The Ride to School

Taking the bus can be time consuming, but that will be changing in 2024 after the recently passed bus millage is in effect.


Many students at Community rely on mass transit to get to and from school, whether that be in the form of Ann Arbor Area Transport Authority (AAATA)’s TheRide or through the school’s bus system. Buses can offer students an alternative to driving, which is the primary way most students commute.

Christopher Van Lent, a senior here at Community, takes TheRide to school and the school buses back home. One of the reasons he chooses to ride the bus is to avoid the headache of finding a parking space in the Community parking lot.  

“I wouldn’t call it enjoyable, but I do think it can be relaxing to not have to drive,” Van Lent said. “It can be less stressful to not have to try to find parking.”

AAATA has two main hubs: Blake Transit Center in downtown Ann Arbor and the other centrally located in Ypsilanti. An extensive network of bus routes extends throughout the cities as well as between them. Blake Transit Center sits just a short walk from Community, making getting to and from school simple. 

To take TheRide students have to pay a fare of 75 cents.  To help students, the school provides bus passes that allow them to ride for free.  Joann Constantinides works in the main office at Community, and is one of the people in charge of distributing the passes.  

It’s actually pretty straightforward [to get a pass]” Contantinides said, “you can come in and ask for one, and it’s really nice if you’re polite.”  Over 100 students have taken advantage of the free bus passes.  There are limitations to the passes though, they can only be used during the school week.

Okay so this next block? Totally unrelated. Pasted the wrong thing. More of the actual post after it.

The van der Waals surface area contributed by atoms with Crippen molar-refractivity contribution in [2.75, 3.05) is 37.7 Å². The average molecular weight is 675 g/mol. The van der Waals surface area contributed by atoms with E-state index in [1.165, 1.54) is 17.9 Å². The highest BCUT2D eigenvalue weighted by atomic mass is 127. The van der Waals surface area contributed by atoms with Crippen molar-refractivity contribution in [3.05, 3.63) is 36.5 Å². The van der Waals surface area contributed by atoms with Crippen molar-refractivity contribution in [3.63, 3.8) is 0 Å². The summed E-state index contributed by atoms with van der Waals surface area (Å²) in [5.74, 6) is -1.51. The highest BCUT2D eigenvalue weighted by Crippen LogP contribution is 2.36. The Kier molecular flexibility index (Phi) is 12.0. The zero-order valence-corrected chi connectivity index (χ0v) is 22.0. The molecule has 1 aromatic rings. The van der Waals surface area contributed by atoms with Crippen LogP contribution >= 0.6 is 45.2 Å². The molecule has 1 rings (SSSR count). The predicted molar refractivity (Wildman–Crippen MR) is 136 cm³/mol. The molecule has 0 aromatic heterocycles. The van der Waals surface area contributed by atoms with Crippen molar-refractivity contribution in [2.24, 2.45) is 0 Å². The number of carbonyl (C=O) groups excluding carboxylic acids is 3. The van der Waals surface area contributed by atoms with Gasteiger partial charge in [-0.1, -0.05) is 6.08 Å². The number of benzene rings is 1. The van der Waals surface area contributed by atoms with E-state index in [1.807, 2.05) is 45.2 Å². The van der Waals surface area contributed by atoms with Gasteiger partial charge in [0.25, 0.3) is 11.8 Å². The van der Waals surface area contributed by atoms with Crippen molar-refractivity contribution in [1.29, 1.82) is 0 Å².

However, the AAATA network does not extend to all of Washtenaw County, meaning that students who live out of the reach of TheRide have to drive or take a school bus. To take one of the school buses to Community, students must first ride to their home high school before transferring to a second bus that takes them to Community. This procedure adds time to students’ commute and can be a hassle. 

Hopefully, in the future, more students will be able to take TheRide. On Aug. 4, voters in Ann Arbor and Ypsilanti approved AAATA’s millage request by a wide margin, with 61 percent of citizens in favor.  The millage will increase funding by 340 percent, allowing AAATA to improve its service. This will include an increase in frequency, extended service hours into the night for both weekdays and weekends and zero-emission buses.

“Only waiting 10 minutes [for a bus] would be much nicer,” Van Lent said. “I think [the changes] would be very helpful.” Unfortunately, none of these changes will be implemented until 2024. But the effects of an updated bus system will improve the lives all students who travel on the bus.